Scottish synth pop trio CHVRCHES has enjoyed pop success since their single ‘The Mother We Share’, taken from their debut The Bones Of What You Believe, catapulted them to fame; their former years of toiling around their individual small rock bands have paid off. As the trio become increasingly popular, frontwoman Lauren Mayberry has, however, been the target of vile misogyny, which resulted with the staunch feminist and former journalist penning a widely shared scathing essay for The Guardian addressing the issue. In spite of that, CHVRCHES forged on to record their sophomore Every Open Eye, which was released last year to glowing reviews. JUICE spoke to the band for the second time in conjunction with their imminent return to our city for Tiger Jams – this time, Lauren shared with us about the humble beginnings of CHVRCHES, writing songs that connect with people, and being authentically presented as a band.
Images Danny Clinch
Prior to CHVRCHES, all of you were in rock bands. How did the coming together of the three of you change the direction of the music to synth pop? Did having to work in Iain’s quaint studio have an effect on the music-making as well?
Iain had been collecting a few vintage synths, so when we started writing, we worked primarily on those rather than guitars as we had in our previous projects, and I think that change helped us write in a different way to what we had before. The fact that we were working in a little project studio meant we didn’t use amps or live drums, but also that we could record the demos as we were writing, which meant we could write quickly and capture ideas as we thought of them.
Though the band has changed the direction sonically, you guys did not sacrifice the lyric writing that’s both sensitive and resonant. Is that the band’s way to subvert traditional formula of pop music?
I don’t really subscribe to the idea that pop music can’t have meaningful lyrical content, and I don’t think we’d ever want to sacrifice that. For me, what I’m singing needs to mean something to me and feel personal in order for me to connect with it – and if you don’t connect with what you’re writing, I don’t know how you can expect anyone else to either.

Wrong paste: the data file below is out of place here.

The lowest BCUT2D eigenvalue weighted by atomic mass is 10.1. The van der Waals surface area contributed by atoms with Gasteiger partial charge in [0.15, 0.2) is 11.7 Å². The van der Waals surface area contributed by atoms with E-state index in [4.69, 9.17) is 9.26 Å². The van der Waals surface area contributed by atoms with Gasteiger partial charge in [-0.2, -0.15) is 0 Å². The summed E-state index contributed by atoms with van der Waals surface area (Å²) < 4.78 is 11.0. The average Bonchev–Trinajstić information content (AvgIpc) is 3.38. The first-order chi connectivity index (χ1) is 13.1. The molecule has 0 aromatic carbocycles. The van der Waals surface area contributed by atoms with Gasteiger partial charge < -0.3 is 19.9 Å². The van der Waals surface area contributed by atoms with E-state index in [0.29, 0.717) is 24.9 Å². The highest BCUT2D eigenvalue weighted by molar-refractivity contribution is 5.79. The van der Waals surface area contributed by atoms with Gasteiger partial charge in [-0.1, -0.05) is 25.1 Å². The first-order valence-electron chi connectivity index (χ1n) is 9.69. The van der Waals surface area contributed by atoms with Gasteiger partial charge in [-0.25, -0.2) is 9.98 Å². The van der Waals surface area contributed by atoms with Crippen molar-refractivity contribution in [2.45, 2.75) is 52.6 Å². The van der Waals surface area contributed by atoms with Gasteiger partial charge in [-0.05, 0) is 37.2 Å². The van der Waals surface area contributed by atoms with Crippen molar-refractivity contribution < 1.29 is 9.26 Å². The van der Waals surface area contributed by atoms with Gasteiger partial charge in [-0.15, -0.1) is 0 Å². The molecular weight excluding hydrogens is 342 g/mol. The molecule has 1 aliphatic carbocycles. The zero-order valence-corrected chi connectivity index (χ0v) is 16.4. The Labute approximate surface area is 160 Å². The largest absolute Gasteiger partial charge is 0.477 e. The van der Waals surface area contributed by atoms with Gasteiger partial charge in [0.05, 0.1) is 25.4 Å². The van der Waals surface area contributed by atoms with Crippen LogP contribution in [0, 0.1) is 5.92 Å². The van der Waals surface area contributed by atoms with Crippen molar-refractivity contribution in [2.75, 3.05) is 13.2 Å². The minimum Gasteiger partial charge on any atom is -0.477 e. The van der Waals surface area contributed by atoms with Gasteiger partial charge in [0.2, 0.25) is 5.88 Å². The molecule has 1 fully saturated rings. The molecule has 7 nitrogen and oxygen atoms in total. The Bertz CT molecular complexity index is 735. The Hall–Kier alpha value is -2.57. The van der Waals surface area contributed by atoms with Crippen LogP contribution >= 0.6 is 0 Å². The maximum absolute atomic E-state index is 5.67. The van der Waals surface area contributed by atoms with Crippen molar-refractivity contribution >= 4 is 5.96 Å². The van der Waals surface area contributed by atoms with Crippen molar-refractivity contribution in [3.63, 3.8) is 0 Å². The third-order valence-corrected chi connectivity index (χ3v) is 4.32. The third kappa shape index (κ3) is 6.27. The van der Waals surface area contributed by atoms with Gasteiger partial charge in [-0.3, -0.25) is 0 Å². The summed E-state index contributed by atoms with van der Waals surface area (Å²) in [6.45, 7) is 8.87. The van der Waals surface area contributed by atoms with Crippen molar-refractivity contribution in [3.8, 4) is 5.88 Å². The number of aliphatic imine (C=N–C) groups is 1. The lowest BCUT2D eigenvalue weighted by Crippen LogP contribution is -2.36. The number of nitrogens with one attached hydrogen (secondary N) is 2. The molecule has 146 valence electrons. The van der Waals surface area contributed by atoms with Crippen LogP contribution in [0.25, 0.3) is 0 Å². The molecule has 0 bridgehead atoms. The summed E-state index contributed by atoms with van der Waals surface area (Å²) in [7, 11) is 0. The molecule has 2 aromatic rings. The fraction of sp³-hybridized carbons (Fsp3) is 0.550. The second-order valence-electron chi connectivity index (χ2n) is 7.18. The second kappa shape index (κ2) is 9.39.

After being in various other bands before breaking through with CHVRCHES, did you feel like it was the perfect time to achieve success with this lineup?
We didn’t really have a master plan – it was just fun to work with new people and write a slightly different kind of music to what we had each been doing before. Pushing melody to the forefront of the music rather than trying to obscure it.
“I don’t really subscribe to
the idea that pop music can’t
have meaningful lyrical content… “
Tiger Jams is a platform to unearth hidden regional talents from around this part of the world. What was it like for you guys when you just started CHVRCHES as a still unknown band at the time?
The early days of CHVRCHES, when I think about them now, were simultaneously freeing and terrifying. No one knew anything about the band so we had the freedom to figure out what we wanted to do and how we wanted to do it, but there is also no guarantee that what you’re writing will resonate with anyone, so it was quite uncertain in that regard.
Has going back to make Every Open Eye in your longtime studio, but with better equipment, allowed you all to feel relaxed about the anxieties of writing a follow-up to a successful debut?